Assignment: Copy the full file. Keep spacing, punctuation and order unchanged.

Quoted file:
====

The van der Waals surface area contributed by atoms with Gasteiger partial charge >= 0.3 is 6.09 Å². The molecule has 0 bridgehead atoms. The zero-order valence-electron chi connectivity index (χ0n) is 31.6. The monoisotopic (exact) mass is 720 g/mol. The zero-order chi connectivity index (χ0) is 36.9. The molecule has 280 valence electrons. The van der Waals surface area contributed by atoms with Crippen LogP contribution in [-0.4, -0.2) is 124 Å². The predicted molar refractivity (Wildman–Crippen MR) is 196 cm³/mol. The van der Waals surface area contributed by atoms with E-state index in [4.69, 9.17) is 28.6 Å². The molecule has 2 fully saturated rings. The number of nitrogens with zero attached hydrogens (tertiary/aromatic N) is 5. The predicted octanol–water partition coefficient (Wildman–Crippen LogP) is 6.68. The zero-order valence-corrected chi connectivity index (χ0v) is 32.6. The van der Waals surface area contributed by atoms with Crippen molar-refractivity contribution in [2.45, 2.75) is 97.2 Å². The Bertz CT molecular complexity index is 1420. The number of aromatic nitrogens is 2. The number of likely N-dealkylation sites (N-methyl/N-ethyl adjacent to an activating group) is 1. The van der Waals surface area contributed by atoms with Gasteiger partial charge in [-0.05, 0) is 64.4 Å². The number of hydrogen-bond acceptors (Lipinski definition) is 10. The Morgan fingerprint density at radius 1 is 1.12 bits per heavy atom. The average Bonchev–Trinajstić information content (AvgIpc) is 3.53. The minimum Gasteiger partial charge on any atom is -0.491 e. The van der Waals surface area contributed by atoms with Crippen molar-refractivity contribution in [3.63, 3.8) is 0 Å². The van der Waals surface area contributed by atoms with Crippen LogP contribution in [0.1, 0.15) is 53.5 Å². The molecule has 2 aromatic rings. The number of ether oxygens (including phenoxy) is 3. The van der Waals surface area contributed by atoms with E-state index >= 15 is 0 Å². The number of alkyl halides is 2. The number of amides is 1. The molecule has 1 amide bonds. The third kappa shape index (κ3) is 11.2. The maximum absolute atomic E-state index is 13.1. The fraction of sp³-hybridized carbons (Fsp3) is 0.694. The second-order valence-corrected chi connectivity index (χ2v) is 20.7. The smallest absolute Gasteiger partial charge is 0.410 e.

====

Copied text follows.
The van der Waals surface area contributed by atoms with Gasteiger partial charge >= 0.3 is 6.09 Å². The molecule has 0 bridgehead atoms. The zero-order valence-electron chi connectivity index (χ0n) is 31.6. The monoisotopic (exact) mass is 720 g/mol. The zero-order chi connectivity index (χ0) is 36.9. The molecule has 280 valence electrons. The van der Waals surface area contributed by atoms with Crippen LogP contribution in [-0.4, -0.2) is 124 Å². The predicted molar refractivity (Wildman–Crippen MR) is 196 cm³/mol. The van der Waals surface area contributed by atoms with E-state index in [4.69, 9.17) is 28.6 Å². The molecule has 2 fully saturated rings. The number of nitrogens with zero attached hydrogens (tertiary/aromatic N) is 5. The predicted octanol–water partition coefficient (Wildman–Crippen LogP) is 6.68. The zero-order valence-corrected chi connectivity index (χ0v) is 32.6. The van der Waals surface area contributed by atoms with Crippen molar-refractivity contribution in [2.45, 2.75) is 97.2 Å². The Bertz CT molecular complexity index is 1420. The number of aromatic nitrogens is 2. The number of likely N-dealkylation sites (N-methyl/N-ethyl adjacent to an activating group) is 1. The van der Waals surface area contributed by atoms with Gasteiger partial charge in [-0.05, 0) is 64.4 Å². The number of hydrogen-bond acceptors (Lipinski definition) is 10. The Morgan fingerprint density at radius 1 is 1.12 bits per heavy atom. The average Bonchev–Trinajstić information content (AvgIpc) is 3.53. The minimum Gasteiger partial charge on any atom is -0.491 e. The van der Waals surface area contributed by atoms with Crippen molar-refractivity contribution in [3.63, 3.8) is 0 Å². The van der Waals surface area contributed by atoms with Crippen LogP contribution in [0.1, 0.15) is 53.5 Å². The molecule has 2 aromatic rings. The number of ether oxygens (including phenoxy) is 3. The van der Waals surface area contributed by atoms with E-state index >= 15 is 0 Å². The number of alkyl halides is 2. The number of amides is 1. The molecule has 1 amide bonds. The third kappa shape index (κ3) is 11.2. The maximum absolute atomic E-state index is 13.1. The fraction of sp³-hybridized carbons (Fsp3) is 0.694. The second-order valence-corrected chi connectivity index (χ2v) is 20.7. The smallest absolute Gasteiger partial charge is 0.410 e.